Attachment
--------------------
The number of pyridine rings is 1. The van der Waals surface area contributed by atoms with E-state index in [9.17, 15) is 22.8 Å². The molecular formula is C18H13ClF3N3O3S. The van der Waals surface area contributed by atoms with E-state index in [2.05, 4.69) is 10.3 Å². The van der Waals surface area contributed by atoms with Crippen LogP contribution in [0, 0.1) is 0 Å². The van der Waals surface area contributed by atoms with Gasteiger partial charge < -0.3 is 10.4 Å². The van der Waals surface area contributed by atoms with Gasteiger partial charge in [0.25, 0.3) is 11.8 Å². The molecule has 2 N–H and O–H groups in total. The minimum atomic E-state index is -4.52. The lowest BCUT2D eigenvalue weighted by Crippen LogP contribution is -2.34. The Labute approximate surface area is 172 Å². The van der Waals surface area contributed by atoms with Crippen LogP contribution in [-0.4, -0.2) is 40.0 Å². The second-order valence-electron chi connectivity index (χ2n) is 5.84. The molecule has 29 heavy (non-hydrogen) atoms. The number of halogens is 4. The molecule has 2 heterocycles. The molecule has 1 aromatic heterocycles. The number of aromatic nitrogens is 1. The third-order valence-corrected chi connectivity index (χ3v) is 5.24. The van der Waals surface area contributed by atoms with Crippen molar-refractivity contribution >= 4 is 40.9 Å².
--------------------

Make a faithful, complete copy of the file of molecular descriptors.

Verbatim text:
The number of pyridine rings is 1. The van der Waals surface area contributed by atoms with E-state index in [9.17, 15) is 22.8 Å². The molecular formula is C18H13ClF3N3O3S. The van der Waals surface area contributed by atoms with E-state index in [2.05, 4.69) is 10.3 Å². The van der Waals surface area contributed by atoms with Crippen LogP contribution in [0, 0.1) is 0 Å². The van der Waals surface area contributed by atoms with Gasteiger partial charge < -0.3 is 10.4 Å². The van der Waals surface area contributed by atoms with Gasteiger partial charge in [0.25, 0.3) is 11.8 Å². The molecule has 2 N–H and O–H groups in total. The minimum atomic E-state index is -4.52. The lowest BCUT2D eigenvalue weighted by Crippen LogP contribution is -2.34. The Labute approximate surface area is 172 Å². The van der Waals surface area contributed by atoms with Crippen LogP contribution in [-0.4, -0.2) is 40.0 Å². The second-order valence-electron chi connectivity index (χ2n) is 5.84. The molecule has 29 heavy (non-hydrogen) atoms. The number of halogens is 4. The molecule has 2 heterocycles. The molecule has 1 aromatic heterocycles. The number of aromatic nitrogens is 1. The third-order valence-corrected chi connectivity index (χ3v) is 5.24. The van der Waals surface area contributed by atoms with Crippen molar-refractivity contribution >= 4 is 40.9 Å².